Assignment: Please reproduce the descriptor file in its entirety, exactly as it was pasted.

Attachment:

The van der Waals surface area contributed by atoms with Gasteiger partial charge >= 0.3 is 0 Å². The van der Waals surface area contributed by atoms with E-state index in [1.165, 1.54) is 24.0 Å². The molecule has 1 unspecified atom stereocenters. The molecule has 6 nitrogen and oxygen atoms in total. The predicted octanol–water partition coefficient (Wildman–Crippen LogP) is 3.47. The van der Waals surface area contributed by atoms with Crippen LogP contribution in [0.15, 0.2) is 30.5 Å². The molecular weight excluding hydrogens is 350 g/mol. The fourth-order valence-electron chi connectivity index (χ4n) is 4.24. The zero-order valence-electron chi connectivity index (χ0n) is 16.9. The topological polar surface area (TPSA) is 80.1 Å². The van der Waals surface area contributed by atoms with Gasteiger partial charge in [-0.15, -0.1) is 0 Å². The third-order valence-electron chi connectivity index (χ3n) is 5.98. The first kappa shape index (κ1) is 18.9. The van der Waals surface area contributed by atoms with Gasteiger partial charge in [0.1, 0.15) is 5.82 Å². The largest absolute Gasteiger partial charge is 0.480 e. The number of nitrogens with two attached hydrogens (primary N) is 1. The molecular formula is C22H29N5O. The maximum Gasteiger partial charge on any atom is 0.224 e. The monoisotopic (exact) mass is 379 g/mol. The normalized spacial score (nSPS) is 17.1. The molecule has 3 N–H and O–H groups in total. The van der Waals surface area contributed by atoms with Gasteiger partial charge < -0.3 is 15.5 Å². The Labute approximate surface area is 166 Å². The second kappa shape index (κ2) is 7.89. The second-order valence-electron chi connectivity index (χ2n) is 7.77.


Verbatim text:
The van der Waals surface area contributed by atoms with Gasteiger partial charge >= 0.3 is 0 Å². The van der Waals surface area contributed by atoms with E-state index in [1.165, 1.54) is 24.0 Å². The molecule has 1 unspecified atom stereocenters. The molecule has 6 nitrogen and oxygen atoms in total. The predicted octanol–water partition coefficient (Wildman–Crippen LogP) is 3.47. The van der Waals surface area contributed by atoms with Crippen LogP contribution in [0.15, 0.2) is 30.5 Å². The molecular weight excluding hydrogens is 350 g/mol. The fourth-order valence-electron chi connectivity index (χ4n) is 4.24. The zero-order valence-electron chi connectivity index (χ0n) is 16.9. The topological polar surface area (TPSA) is 80.1 Å². The van der Waals surface area contributed by atoms with Gasteiger partial charge in [-0.15, -0.1) is 0 Å². The third-order valence-electron chi connectivity index (χ3n) is 5.98. The first kappa shape index (κ1) is 18.9. The van der Waals surface area contributed by atoms with Gasteiger partial charge in [0.1, 0.15) is 5.82 Å². The largest absolute Gasteiger partial charge is 0.480 e. The number of nitrogens with two attached hydrogens (primary N) is 1. The molecular formula is C22H29N5O. The maximum Gasteiger partial charge on any atom is 0.224 e. The monoisotopic (exact) mass is 379 g/mol. The normalized spacial score (nSPS) is 17.1. The molecule has 3 N–H and O–H groups in total. The van der Waals surface area contributed by atoms with Gasteiger partial charge < -0.3 is 15.5 Å². The Labute approximate surface area is 166 Å². The second kappa shape index (κ2) is 7.89. The second-order valence-electron chi connectivity index (χ2n) is 7.77.